Hello friends. This post is a collection of quotes from the book - Keep Sharp by Sanjay Gupta. Keep your brain young, healthy, and sharp with this science-driven guide to protecting your mind from decline by neurosurgeon and CNN chief medical correspondent Sanjay Gupta.
In order to best take care of your body, you have to first take care of your mind. It is true, and the best part is that it is not that hard to do. Think of it as periodic little tweaks and adjustments instead of wholesale changes in your life.
Possessing a resilient brain is what separates strategic, visionary thinkers from more average ones. It is not necessarily IQ or even educational level. It is the ability to improve the brain from challenging experiences instead of shrinking it.
The human brain is a remarkable organ, an evolutionary marvel. It arguably houses more connections than there are stars in the known galaxy. Scientists have said that the brain is the most complex thing we have ever discovered; one of the discoverers of DNA went so far as to call it “the last and grandest biological frontier. The brain,” he said, “boggles the mind."
To me, the brain has always been a bit mystical. Weighing in at a little over three pounds, it comprises all the circuitry we need to do just about everything. Think about that for a moment: It weighs less than most laptop computers, yet it can perform in a way that no computer can or will ever rival.
The heart is a glorified pump, an engineering marvel for sure, but still a pump that can now be replicated in an engineer’s laboratory. There is no true metaphor for the brain. If you become brain dead due to some horrible head injury, there is no replacement. It is the command central for not just our body but for our existence. Despite how much we have mapped it, probed it, infused it with chemicals, we are still not exactly sure what makes it tick or slows its tick.
People often tell me they “don’t have time” to exercise, but you must make the time. [...] Remember, this isn’t about vanity or looks; it’s about your life and well-being. Physical exercise may offer the greatest return on investment in yourself, and it’s an antidote to many things that play into your risk for decline.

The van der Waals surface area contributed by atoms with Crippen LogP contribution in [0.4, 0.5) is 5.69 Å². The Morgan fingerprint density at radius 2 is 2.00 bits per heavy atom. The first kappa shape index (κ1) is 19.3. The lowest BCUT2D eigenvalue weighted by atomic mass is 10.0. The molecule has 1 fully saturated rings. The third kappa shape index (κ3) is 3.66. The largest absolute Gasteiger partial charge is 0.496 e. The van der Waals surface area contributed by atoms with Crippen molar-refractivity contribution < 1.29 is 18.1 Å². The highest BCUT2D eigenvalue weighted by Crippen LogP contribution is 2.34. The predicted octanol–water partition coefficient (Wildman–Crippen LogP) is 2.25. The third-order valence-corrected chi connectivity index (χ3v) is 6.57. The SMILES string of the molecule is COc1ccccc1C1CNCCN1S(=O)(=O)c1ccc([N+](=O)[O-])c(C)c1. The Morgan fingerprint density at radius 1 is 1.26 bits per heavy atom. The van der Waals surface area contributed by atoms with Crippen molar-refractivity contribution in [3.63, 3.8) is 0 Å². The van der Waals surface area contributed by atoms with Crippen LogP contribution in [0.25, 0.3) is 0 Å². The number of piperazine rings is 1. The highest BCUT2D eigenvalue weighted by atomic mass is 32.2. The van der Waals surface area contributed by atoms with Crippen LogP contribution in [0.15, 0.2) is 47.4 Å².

Broadly speaking, exercise improves digestion, metabolism, body tone and strength, and bone density. Most of us think about it as a weight loss tool, which it is. But it’s much more than that. It can turn on your “smart genes,” support emotional stability, and stave off depression and dementia. When you choose the right exercise for you, it’s enjoyable and increases your self-worth and confidence. Don’t take this lightly because I really mean it: You can be smarter by some measures after one hour of exercise through the effects of movement on the brain.
Exercise helps me think better and consolidate new information. Without it, I find that most of what I think are my “new” thoughts are basically a repackaging of old ideas. With my brain on exercise, I find that I am more likely to have truly novel thoughts, an incredible feeling.
Delay retirement as long as possible. And when you do retire, don’t quit on life. Find activities that are joyful and stimulating. Stay engaged.
I sorely underestimated the value of sleep for far too long and wish I could gain back all those hours - years, probably - that I lost. Now I rank sleep close to the top of my list in terms of priorities.